IMPACT OF CLIMATE CHANGE [UPSC]

IMPACT OF CLIMATE CHANGE [UPSC]

IMPACT OF CLIMATE CHANGE

Agriculture and food security

IMPACT OF CLIMATE CHANGE

Impacts on crops

It can affect crop yield. How?

  • Very simple. Just change or affect the inputs i.e. irrigation, solar radiation and
    prevalence of pests.

Rise in temperature (due to Global Warming) affects the crops.
As it can affect agriculture productions poorest countries will be first to hit by the wrath
of CC (climate change) (IPCC report, 2001)
Report says – crop yield would be reduced in tropical and sub-tropical region because of
changed availability of water and pest incidence.
Though rising CO2 can stimulate plant growth, it also reduces the nutritional value of
most food crops. Rising levels of atmospheric CO2 reduce the concentrations of protein
and essential minerals in most plant species, including wheat, soybeans, and rice.

Impacts on livestock

Heat waves (projected to increase under climate change) affects animals both directly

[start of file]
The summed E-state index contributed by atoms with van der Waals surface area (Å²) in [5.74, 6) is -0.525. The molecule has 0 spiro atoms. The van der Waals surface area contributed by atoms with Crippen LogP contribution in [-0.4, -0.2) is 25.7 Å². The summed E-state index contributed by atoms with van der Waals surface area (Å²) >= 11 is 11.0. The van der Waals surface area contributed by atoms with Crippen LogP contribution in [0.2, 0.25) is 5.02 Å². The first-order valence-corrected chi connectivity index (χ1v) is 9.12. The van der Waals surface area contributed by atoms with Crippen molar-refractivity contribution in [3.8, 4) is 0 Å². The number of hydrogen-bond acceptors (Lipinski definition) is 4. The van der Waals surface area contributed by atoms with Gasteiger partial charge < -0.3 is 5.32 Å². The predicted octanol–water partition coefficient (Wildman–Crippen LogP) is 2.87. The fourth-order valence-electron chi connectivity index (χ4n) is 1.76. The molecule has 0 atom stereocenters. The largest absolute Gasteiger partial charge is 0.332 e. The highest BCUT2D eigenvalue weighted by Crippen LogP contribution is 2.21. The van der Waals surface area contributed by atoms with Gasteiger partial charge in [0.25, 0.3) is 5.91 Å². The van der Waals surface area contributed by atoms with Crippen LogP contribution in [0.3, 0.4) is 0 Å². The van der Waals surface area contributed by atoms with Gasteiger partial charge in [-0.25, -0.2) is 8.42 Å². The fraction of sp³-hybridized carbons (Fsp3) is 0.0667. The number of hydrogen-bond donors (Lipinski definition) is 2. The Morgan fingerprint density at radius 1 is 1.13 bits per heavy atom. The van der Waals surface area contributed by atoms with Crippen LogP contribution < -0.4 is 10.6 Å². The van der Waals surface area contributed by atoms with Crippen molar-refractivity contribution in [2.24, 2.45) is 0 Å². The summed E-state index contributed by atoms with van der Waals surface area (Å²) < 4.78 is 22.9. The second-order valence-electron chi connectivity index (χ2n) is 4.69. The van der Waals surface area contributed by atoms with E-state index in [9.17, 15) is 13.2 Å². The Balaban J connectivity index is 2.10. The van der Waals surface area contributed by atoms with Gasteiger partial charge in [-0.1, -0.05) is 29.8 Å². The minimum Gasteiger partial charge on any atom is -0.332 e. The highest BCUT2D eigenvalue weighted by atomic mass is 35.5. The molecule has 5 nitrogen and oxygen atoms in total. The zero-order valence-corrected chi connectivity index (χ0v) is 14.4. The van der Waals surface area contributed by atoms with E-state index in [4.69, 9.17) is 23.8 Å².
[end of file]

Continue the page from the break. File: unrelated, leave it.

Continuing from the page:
and indirectly. Over time, heat stress can increase vulnerability to disease, reduce
fertility, and reduce milk production.
Drought may threaten pasture and feed supplies. Drought reduces the amount of
quality forage available to grazing livestock.
Climate change may increase the prevalence of parasites and diseases that affect
livestock.
Increases in carbon dioxide (CO2) may increase the productivity of pastures, but may
also decrease their quality. Increases in atmospheric CO2 can increase the productivity
of plants on which livestock feed.

Impacts on Fisheries

Many aquatic species can find colder areas of streams and lakes or move north along
the coast or in the ocean
. Nevertheless, moving into new areas may put these species
into competition with other species over food and other resources.
Some marine disease outbreaks have been linked with changing climate.
Changes in temperature and seasons can affect the timing of reproduction and
migration